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Everyone’s talking about psychological safety for inclusion

What is it? Why is it important? And how can managers create it?

What is it? Why is it important? And how can managers create it?

When it comes to teams of employees, which perform better: diverse teams or homogenous ones? According to recent research, diverse teams are the clear winners here. So why is this? Well, it may be because when a group of people bring different perspectives, ideas, and opinions to the table, it enriches and boosts performance and innovation.[1] It makes sense then that a diverse workforce offers organisations a competitive advantage; the potential to strengthen their brands and make their companies more attractive to high calibre staff. So, how effectively you capitalise on the advantages of a diverse workforce will be key when it comes to ensuring that you attract and retain diverse talent.

Having a diverse workforce, however, is only the starting point for good organisational performance. At Delta, our expertise lies in helping you get the best out of diversity in your organisation. In our work with hundreds of managers across the globe, we hear first-hand about some of the challenges they face – such as how to prevent exclusion and encourage better performance within their teams.

Here, we’ll address some of these questions directly and offer practical tips on how to increase and improve communication, collaboration, knowledge and trust among diverse groups in your workplace. We’ll also give examples of how a positive interpersonal climate supports team members to feel comfortable taking ‘interpersonal risks’.

What is interpersonal risk-taking?

Every action that we perform in a place of work – from sending emails and attending meetings to presenting to a client or giving feedback – carries a certain ‘risk’ to our social and personal standing within our team. This ‘interpersonal risk-taking’ is central to the way in which teams and organisations operate from day to day. But these everyday interactions do carry a certain amount of risk because they can trigger a fear of humiliation or rejection from our colleagues. Managing these interpersonal risks – which are subtle but powerful – is one of the fundamental challenges that organisations face. Research suggests that a climate of psychological safety can help.[2]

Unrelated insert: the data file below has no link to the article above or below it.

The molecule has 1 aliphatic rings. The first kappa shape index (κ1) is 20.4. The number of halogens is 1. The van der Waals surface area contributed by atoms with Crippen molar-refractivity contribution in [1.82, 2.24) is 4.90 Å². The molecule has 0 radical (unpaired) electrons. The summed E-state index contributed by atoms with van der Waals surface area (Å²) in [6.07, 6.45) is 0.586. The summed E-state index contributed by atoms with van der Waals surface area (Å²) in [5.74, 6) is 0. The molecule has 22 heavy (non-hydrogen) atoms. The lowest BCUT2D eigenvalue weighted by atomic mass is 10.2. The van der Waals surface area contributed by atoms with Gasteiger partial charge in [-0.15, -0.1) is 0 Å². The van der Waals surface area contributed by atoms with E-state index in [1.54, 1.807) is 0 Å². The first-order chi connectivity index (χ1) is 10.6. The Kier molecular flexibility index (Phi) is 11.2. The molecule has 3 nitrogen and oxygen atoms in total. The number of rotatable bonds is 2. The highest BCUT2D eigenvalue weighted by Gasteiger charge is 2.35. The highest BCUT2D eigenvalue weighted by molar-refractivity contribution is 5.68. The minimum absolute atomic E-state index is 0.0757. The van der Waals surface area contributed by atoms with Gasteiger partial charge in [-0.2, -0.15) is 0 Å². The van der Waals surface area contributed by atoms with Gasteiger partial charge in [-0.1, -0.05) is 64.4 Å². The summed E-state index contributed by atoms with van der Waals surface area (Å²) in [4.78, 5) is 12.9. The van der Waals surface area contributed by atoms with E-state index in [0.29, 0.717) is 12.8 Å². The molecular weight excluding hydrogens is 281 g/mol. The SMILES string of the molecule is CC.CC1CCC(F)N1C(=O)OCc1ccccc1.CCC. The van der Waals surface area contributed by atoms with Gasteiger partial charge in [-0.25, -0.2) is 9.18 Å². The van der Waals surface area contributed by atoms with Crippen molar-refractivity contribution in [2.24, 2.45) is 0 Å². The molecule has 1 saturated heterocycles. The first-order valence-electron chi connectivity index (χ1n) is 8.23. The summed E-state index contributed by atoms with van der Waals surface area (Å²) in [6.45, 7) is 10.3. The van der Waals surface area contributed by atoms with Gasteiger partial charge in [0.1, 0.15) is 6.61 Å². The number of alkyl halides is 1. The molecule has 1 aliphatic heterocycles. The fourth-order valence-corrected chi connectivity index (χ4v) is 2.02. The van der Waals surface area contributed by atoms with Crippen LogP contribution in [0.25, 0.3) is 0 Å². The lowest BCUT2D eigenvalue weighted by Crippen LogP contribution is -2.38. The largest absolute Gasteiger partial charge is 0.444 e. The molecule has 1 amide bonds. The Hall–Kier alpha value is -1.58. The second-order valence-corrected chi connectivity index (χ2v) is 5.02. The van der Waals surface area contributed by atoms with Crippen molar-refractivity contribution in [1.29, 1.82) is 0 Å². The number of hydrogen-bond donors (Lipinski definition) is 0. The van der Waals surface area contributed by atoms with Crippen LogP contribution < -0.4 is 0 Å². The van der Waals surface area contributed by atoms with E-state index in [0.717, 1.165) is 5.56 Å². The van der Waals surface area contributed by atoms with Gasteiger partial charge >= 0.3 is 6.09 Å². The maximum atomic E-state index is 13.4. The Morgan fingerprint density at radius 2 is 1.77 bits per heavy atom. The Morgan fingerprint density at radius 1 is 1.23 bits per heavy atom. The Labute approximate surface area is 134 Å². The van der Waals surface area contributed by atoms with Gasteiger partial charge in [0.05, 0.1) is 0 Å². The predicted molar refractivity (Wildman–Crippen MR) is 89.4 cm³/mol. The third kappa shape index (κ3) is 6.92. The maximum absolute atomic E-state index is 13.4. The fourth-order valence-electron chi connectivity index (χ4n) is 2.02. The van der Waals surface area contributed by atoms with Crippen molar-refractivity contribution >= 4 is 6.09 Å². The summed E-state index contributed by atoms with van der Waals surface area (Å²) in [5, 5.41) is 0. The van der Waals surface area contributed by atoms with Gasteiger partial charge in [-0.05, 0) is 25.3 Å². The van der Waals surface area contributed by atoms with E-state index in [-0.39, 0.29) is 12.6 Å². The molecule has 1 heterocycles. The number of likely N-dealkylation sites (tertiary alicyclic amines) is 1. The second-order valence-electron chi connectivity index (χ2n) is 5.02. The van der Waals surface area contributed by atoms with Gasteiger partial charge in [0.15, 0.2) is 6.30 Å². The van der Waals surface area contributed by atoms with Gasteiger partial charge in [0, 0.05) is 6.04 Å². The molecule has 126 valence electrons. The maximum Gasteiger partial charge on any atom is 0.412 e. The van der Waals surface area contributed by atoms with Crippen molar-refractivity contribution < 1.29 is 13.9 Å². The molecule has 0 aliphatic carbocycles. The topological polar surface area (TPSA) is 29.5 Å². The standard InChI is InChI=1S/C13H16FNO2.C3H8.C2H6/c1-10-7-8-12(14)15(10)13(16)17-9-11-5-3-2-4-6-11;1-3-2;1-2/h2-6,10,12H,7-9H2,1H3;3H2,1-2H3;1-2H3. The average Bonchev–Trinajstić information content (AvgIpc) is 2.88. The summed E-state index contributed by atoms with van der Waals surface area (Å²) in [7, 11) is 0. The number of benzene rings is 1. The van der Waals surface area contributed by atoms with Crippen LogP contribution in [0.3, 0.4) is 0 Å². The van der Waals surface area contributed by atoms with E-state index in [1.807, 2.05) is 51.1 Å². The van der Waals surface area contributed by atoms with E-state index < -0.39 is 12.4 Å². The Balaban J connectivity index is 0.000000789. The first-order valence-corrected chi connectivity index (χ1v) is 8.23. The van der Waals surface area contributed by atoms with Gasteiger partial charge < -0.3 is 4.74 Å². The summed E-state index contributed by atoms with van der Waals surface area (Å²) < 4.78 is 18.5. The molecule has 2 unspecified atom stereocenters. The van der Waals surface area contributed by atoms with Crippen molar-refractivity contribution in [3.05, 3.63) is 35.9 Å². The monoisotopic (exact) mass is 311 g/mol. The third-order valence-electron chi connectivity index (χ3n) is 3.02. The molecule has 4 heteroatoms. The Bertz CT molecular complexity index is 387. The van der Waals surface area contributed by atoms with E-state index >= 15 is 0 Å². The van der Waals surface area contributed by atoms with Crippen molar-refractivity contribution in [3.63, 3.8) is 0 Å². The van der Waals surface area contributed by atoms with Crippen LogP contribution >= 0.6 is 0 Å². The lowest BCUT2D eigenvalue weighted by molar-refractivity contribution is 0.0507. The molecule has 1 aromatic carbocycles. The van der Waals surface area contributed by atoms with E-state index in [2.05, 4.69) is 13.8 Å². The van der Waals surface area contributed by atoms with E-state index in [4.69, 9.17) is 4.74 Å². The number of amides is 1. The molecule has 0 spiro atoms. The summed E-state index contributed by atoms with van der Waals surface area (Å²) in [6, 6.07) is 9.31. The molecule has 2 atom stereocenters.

What is psychological safety?

Amy Edmondson, a Harvard Business School professor who coined the term, defines psychological safety as perceptions that we hold regarding the consequences of our interpersonal interactions. Specifically, she describes it as: “a shared belief that the team is safe for interpersonal risk-taking.” Where there is little psychological safety therefore, team members simply don’t feel comfortable taking interpersonal risks.[3] At the very core of psychological safety is a sense of confidence that our voices are heard and valued at work. Once this sense of safety has been established, team members are more likely to speak up, ask questions, learn, contribute, and challenge others in a respectful manner because they don’t fear negative consequences. When there is psychological safety in a group, there’s also an established culture of trust, respect, inclusion, value and support for one another that reduces the fear of interpersonal risk.

Why is psychological safety particularly important for managers of diverse teams?

Psychological safety has been shown to be crucial not just for boosting innovation and performance, but also for disrupting barriers to sustainable inclusive cultures. The idea here is that, for all team members to function at their best and share their unique perspectives, they must work in an environment in which they feel safe taking interpersonal risks. For example, being able to ask questions such as: ‘Are there challenges here that we haven’t yet considered?’, can be the difference between project success or failure.